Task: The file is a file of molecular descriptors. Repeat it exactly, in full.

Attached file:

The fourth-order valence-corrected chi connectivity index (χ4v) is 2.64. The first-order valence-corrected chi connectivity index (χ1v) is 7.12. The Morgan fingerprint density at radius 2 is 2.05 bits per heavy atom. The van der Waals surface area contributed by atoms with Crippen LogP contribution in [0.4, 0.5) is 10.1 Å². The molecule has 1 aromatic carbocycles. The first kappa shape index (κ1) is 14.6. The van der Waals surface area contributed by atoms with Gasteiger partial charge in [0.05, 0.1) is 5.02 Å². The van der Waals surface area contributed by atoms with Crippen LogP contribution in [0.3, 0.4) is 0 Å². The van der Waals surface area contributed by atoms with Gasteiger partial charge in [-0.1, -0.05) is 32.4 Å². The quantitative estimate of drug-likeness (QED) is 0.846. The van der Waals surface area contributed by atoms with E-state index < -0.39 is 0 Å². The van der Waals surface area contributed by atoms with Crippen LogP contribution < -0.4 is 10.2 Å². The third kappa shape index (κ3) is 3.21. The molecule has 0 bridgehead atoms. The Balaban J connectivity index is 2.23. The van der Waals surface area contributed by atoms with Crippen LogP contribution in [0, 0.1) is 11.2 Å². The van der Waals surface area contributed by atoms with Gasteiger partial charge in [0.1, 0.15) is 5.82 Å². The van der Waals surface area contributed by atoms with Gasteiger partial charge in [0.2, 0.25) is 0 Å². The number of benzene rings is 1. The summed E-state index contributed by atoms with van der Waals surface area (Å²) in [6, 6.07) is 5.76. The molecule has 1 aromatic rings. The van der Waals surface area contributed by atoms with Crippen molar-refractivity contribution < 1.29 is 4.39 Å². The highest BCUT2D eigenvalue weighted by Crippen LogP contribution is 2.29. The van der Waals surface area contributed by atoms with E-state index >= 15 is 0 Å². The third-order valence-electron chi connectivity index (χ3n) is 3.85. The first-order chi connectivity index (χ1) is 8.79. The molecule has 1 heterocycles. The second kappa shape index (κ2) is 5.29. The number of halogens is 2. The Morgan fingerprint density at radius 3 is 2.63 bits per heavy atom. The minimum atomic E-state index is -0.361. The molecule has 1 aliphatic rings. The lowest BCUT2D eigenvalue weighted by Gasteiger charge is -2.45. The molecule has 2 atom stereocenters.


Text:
The fourth-order valence-corrected chi connectivity index (χ4v) is 2.64. The first-order valence-corrected chi connectivity index (χ1v) is 7.12. The Morgan fingerprint density at radius 2 is 2.05 bits per heavy atom. The van der Waals surface area contributed by atoms with Crippen LogP contribution in [0.4, 0.5) is 10.1 Å². The molecule has 1 aromatic carbocycles. The first kappa shape index (κ1) is 14.6. The van der Waals surface area contributed by atoms with Gasteiger partial charge in [0.05, 0.1) is 5.02 Å². The van der Waals surface area contributed by atoms with Crippen LogP contribution in [0.3, 0.4) is 0 Å². The van der Waals surface area contributed by atoms with Gasteiger partial charge in [-0.1, -0.05) is 32.4 Å². The quantitative estimate of drug-likeness (QED) is 0.846. The van der Waals surface area contributed by atoms with E-state index < -0.39 is 0 Å². The van der Waals surface area contributed by atoms with Crippen LogP contribution < -0.4 is 10.2 Å². The third kappa shape index (κ3) is 3.21. The molecule has 0 bridgehead atoms. The Balaban J connectivity index is 2.23. The van der Waals surface area contributed by atoms with Crippen LogP contribution in [0, 0.1) is 11.2 Å². The van der Waals surface area contributed by atoms with Gasteiger partial charge in [0.1, 0.15) is 5.82 Å². The van der Waals surface area contributed by atoms with Gasteiger partial charge in [0.2, 0.25) is 0 Å². The number of benzene rings is 1. The summed E-state index contributed by atoms with van der Waals surface area (Å²) in [6, 6.07) is 5.76. The molecule has 1 aromatic rings. The van der Waals surface area contributed by atoms with Crippen molar-refractivity contribution < 1.29 is 4.39 Å². The highest BCUT2D eigenvalue weighted by Crippen LogP contribution is 2.29. The van der Waals surface area contributed by atoms with E-state index >= 15 is 0 Å². The third-order valence-electron chi connectivity index (χ3n) is 3.85. The first-order chi connectivity index (χ1) is 8.79. The molecule has 1 heterocycles. The second kappa shape index (κ2) is 5.29. The number of halogens is 2. The Morgan fingerprint density at radius 3 is 2.63 bits per heavy atom. The minimum atomic E-state index is -0.361. The molecule has 1 aliphatic rings. The lowest BCUT2D eigenvalue weighted by Gasteiger charge is -2.45. The molecule has 2 atom stereocenters.